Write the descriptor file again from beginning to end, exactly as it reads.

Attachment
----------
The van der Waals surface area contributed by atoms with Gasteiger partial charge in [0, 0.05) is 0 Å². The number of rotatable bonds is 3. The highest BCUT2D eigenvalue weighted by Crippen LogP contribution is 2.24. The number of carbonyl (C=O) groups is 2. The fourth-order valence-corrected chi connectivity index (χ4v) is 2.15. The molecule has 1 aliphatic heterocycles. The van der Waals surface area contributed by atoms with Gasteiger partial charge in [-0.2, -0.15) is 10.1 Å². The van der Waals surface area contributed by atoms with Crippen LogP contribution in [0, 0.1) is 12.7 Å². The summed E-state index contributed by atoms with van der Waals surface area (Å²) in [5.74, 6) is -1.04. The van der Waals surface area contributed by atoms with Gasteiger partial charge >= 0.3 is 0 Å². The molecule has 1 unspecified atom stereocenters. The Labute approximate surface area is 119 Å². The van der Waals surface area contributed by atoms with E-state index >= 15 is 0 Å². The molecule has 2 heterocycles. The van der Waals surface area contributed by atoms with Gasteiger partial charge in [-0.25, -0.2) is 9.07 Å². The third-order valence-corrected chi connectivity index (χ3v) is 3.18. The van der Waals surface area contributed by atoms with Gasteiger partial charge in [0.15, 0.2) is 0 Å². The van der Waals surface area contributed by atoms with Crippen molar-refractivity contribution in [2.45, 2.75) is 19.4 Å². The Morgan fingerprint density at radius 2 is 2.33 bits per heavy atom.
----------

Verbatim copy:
The van der Waals surface area contributed by atoms with Gasteiger partial charge in [0, 0.05) is 0 Å². The number of rotatable bonds is 3. The highest BCUT2D eigenvalue weighted by Crippen LogP contribution is 2.24. The number of carbonyl (C=O) groups is 2. The fourth-order valence-corrected chi connectivity index (χ4v) is 2.15. The molecule has 1 aliphatic heterocycles. The van der Waals surface area contributed by atoms with Gasteiger partial charge in [-0.2, -0.15) is 10.1 Å². The van der Waals surface area contributed by atoms with Crippen LogP contribution in [0, 0.1) is 12.7 Å². The summed E-state index contributed by atoms with van der Waals surface area (Å²) in [5.74, 6) is -1.04. The van der Waals surface area contributed by atoms with Gasteiger partial charge >= 0.3 is 0 Å². The molecule has 1 unspecified atom stereocenters. The Labute approximate surface area is 119 Å². The van der Waals surface area contributed by atoms with E-state index >= 15 is 0 Å². The molecule has 2 heterocycles. The van der Waals surface area contributed by atoms with Gasteiger partial charge in [-0.25, -0.2) is 9.07 Å². The third-order valence-corrected chi connectivity index (χ3v) is 3.18. The van der Waals surface area contributed by atoms with Gasteiger partial charge in [0.15, 0.2) is 0 Å². The van der Waals surface area contributed by atoms with Crippen molar-refractivity contribution in [2.45, 2.75) is 19.4 Å². The Morgan fingerprint density at radius 2 is 2.33 bits per heavy atom.